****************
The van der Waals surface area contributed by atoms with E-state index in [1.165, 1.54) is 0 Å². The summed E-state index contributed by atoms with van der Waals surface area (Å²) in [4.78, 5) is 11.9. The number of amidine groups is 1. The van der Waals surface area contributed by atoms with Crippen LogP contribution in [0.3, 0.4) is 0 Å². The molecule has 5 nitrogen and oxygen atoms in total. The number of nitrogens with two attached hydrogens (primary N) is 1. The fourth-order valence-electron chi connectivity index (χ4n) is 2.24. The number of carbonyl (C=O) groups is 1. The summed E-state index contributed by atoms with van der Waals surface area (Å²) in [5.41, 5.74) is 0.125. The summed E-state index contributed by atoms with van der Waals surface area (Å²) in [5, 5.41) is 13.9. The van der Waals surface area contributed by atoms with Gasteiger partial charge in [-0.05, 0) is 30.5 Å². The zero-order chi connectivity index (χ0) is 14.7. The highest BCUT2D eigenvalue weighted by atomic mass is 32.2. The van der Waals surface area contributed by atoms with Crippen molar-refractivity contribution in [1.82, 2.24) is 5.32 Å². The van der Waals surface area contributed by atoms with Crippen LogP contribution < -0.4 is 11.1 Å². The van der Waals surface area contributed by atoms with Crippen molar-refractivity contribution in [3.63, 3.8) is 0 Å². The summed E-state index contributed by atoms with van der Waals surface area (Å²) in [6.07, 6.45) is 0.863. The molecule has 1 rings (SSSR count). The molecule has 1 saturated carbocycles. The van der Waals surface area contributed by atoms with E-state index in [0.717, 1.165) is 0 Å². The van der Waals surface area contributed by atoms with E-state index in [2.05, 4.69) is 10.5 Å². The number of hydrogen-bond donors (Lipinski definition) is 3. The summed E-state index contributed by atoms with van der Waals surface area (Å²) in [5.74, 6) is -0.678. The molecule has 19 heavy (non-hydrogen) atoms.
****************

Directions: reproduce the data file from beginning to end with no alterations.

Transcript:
The van der Waals surface area contributed by atoms with E-state index in [1.165, 1.54) is 0 Å². The summed E-state index contributed by atoms with van der Waals surface area (Å²) in [4.78, 5) is 11.9. The number of amidine groups is 1. The van der Waals surface area contributed by atoms with Crippen LogP contribution in [0.3, 0.4) is 0 Å². The molecule has 5 nitrogen and oxygen atoms in total. The number of nitrogens with two attached hydrogens (primary N) is 1. The fourth-order valence-electron chi connectivity index (χ4n) is 2.24. The number of carbonyl (C=O) groups is 1. The summed E-state index contributed by atoms with van der Waals surface area (Å²) in [5.41, 5.74) is 0.125. The summed E-state index contributed by atoms with van der Waals surface area (Å²) in [5, 5.41) is 13.9. The van der Waals surface area contributed by atoms with Gasteiger partial charge in [-0.05, 0) is 30.5 Å². The zero-order chi connectivity index (χ0) is 14.7. The highest BCUT2D eigenvalue weighted by atomic mass is 32.2. The van der Waals surface area contributed by atoms with Crippen molar-refractivity contribution in [1.82, 2.24) is 5.32 Å². The van der Waals surface area contributed by atoms with Crippen LogP contribution < -0.4 is 11.1 Å². The van der Waals surface area contributed by atoms with Crippen molar-refractivity contribution in [3.63, 3.8) is 0 Å². The summed E-state index contributed by atoms with van der Waals surface area (Å²) in [6.07, 6.45) is 0.863. The molecule has 1 rings (SSSR count). The molecule has 1 saturated carbocycles. The van der Waals surface area contributed by atoms with E-state index in [0.717, 1.165) is 0 Å². The van der Waals surface area contributed by atoms with E-state index in [2.05, 4.69) is 10.5 Å². The number of hydrogen-bond donors (Lipinski definition) is 3. The summed E-state index contributed by atoms with van der Waals surface area (Å²) in [5.74, 6) is -0.678. The molecule has 19 heavy (non-hydrogen) atoms.